What is being claimed about the human fall is different then what is being claimed about the life, death and resurrection of Jesus Christ. Our fall did not take place in human history, it was in some sense the start of cosmic history as we know it (that is as a broken and reduced experience). God’s great actions in human history (with Jesus Christ fulfilling all of these) are both historic events and transcendent events. They have a particular place in history but also touch every other point in history (as a transcendent event). Our fall, as I’m explaining it also touches every other point in history, but it cannot also be located within human history as we can locate Jesus Christ.

With these explanations in place, the history of our cosmos can be told briefly:

  1. God’s joyous, free and self-sufficient life as three persons brought many great and diverse spirits to a free yet contingent life so that they could share in and enjoy the life of God.
  2. This household of free and sub-creative spirits rejoiced as God’s life continued to invite more life into newly shaped space and time. God made a beautiful cosmos and then brought humanity into it as those showing forth God’s image within this new realm of spirits whose creation would be fulfilled with the incarnation of God’s Son among them.
  3. God warned his new children that great and mysterious powers were still beyond their reach and that their own pursuit of this knowledge would bring terrible damage, destruction and death.
  4. Evidently, however, some in God’s first household did not simply rejoice at the creation of this second household. They invited humans to forgo growth and maturation, to grasp on their own for goals and ends that they were not yet developed enough to see clearly or to understand. As humans followed these promptings, bitterness, mistrust and fear resulted. As God had warned them, they fled from God and faced death.
  5. Many ancient accounts of the expulsion from the garden note that God was protecting humanity from the tree of life, not punishing them. Our first parents would cause more damage to themselves and their world in their fallen condition if they had been given continued access to the tree of life.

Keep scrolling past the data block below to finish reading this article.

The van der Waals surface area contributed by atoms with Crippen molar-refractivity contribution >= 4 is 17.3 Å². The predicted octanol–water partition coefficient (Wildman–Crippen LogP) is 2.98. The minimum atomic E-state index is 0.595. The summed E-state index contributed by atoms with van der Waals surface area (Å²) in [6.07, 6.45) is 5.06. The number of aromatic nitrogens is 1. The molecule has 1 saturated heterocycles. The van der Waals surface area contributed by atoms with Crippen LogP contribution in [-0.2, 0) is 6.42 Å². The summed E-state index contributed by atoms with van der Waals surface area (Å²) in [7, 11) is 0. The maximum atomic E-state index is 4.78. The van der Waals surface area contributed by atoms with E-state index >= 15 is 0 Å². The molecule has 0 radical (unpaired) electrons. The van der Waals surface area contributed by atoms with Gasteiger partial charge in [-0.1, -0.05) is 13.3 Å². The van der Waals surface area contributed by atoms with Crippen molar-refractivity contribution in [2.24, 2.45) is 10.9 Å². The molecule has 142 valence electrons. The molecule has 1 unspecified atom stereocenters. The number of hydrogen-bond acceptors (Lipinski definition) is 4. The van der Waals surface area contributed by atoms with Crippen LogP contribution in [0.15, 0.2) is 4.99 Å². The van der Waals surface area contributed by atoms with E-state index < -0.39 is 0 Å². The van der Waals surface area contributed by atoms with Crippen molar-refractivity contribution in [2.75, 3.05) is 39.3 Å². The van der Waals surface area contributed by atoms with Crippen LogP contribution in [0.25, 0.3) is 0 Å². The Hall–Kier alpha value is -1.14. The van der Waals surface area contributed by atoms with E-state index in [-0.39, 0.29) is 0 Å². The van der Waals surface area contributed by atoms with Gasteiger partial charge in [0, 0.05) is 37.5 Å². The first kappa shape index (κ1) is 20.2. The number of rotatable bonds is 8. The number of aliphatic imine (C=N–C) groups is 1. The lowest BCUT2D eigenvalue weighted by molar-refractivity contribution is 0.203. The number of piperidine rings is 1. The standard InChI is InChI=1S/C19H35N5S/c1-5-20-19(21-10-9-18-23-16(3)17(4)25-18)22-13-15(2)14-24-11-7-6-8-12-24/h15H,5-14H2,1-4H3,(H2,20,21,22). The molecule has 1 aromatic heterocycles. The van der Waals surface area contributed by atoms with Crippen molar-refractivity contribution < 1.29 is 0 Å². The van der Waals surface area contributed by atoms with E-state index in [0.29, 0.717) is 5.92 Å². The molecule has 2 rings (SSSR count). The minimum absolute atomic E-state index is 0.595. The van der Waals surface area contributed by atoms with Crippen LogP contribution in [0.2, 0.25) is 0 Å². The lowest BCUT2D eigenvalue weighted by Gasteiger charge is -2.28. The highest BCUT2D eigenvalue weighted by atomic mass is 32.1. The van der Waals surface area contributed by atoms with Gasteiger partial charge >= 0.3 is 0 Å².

6. We might say that a reduced cosmic history began here, but we would need to recognize that our entire history to which we have any conceivable access is a reduced history. We lost all access to the kind of time and space in which we were initially created, and our entire story as well as the entire story of our current cosmos became a story characterized by death and suffering from beginning to end.
  7. Taking compassion on us in our fallen condition, God clothed our first parents in garments of skin (with many ancient accounts saying that this covered or replaced their original garments which had been made of light), and God commanded members of his first household to attend and help fallen humanity within the sad confines of our now reduced and limited history.
  8. Our fall, however, left a great vacuum in our hearts and therefore in all of the cosmos so that members of God’s first household could abuse us and our world, claiming it as their own dominion. Humanity followed much of this abuse in our own lust for power as well as in fear, and we neglected our life as God’s image bearers and caretakers more and more for the sake of desperate ventures and false worship.
  9. Amid the ravages and terror of this sad history, Jesus Christ nonetheless fulfilled God’s original intention for us and revealed that God could unite his life even to death and to the grave itself, shattering them from within and offering us the life of God (the fruit of the tree of life as his own body) in communion with our own sufferings and deaths.